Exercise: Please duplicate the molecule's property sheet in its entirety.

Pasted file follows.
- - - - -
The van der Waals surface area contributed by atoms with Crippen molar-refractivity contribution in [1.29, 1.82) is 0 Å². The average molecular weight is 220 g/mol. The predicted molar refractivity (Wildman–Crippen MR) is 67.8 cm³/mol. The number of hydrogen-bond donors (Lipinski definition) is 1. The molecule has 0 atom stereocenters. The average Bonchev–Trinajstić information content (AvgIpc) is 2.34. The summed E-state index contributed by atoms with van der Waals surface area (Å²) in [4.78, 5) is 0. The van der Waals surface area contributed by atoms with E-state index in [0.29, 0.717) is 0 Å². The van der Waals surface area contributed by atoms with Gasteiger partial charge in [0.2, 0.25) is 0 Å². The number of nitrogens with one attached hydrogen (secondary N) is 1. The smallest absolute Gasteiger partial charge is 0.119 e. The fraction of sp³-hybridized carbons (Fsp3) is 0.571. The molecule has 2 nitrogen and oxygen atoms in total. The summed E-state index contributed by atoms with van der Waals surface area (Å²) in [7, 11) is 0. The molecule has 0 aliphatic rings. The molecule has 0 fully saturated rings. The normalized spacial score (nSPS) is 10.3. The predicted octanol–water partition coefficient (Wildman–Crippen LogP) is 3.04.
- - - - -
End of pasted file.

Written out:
The van der Waals surface area contributed by atoms with Crippen molar-refractivity contribution in [1.29, 1.82) is 0 Å². The average molecular weight is 220 g/mol. The predicted molar refractivity (Wildman–Crippen MR) is 67.8 cm³/mol. The number of hydrogen-bond donors (Lipinski definition) is 1. The molecule has 0 atom stereocenters. The average Bonchev–Trinajstić information content (AvgIpc) is 2.34. The summed E-state index contributed by atoms with van der Waals surface area (Å²) in [4.78, 5) is 0. The van der Waals surface area contributed by atoms with E-state index in [0.29, 0.717) is 0 Å². The van der Waals surface area contributed by atoms with Gasteiger partial charge in [0.2, 0.25) is 0 Å². The number of nitrogens with one attached hydrogen (secondary N) is 1. The smallest absolute Gasteiger partial charge is 0.119 e. The fraction of sp³-hybridized carbons (Fsp3) is 0.571. The molecule has 2 nitrogen and oxygen atoms in total. The summed E-state index contributed by atoms with van der Waals surface area (Å²) in [7, 11) is 0. The molecule has 0 aliphatic rings. The molecule has 0 fully saturated rings. The normalized spacial score (nSPS) is 10.3. The predicted octanol–water partition coefficient (Wildman–Crippen LogP) is 3.04.